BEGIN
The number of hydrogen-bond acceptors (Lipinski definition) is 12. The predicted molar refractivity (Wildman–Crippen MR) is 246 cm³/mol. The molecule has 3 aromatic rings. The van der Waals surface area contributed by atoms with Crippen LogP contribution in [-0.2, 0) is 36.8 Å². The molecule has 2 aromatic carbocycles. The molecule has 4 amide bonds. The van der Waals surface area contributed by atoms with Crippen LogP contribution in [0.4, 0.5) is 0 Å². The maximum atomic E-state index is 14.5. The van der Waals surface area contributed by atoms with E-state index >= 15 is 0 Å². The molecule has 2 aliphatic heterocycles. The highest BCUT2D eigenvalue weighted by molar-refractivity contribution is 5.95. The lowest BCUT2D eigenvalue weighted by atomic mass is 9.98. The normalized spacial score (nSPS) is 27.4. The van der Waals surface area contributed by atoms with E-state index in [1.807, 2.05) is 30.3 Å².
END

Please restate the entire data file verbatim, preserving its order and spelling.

The number of hydrogen-bond acceptors (Lipinski definition) is 12. The predicted molar refractivity (Wildman–Crippen MR) is 246 cm³/mol. The molecule has 3 aromatic rings. The van der Waals surface area contributed by atoms with Crippen LogP contribution in [-0.2, 0) is 36.8 Å². The molecule has 2 aromatic carbocycles. The molecule has 4 amide bonds. The van der Waals surface area contributed by atoms with Crippen LogP contribution in [0.4, 0.5) is 0 Å². The maximum atomic E-state index is 14.5. The van der Waals surface area contributed by atoms with E-state index >= 15 is 0 Å². The molecule has 2 aliphatic heterocycles. The highest BCUT2D eigenvalue weighted by molar-refractivity contribution is 5.95. The lowest BCUT2D eigenvalue weighted by atomic mass is 9.98. The normalized spacial score (nSPS) is 27.4. The van der Waals surface area contributed by atoms with E-state index in [1.807, 2.05) is 30.3 Å².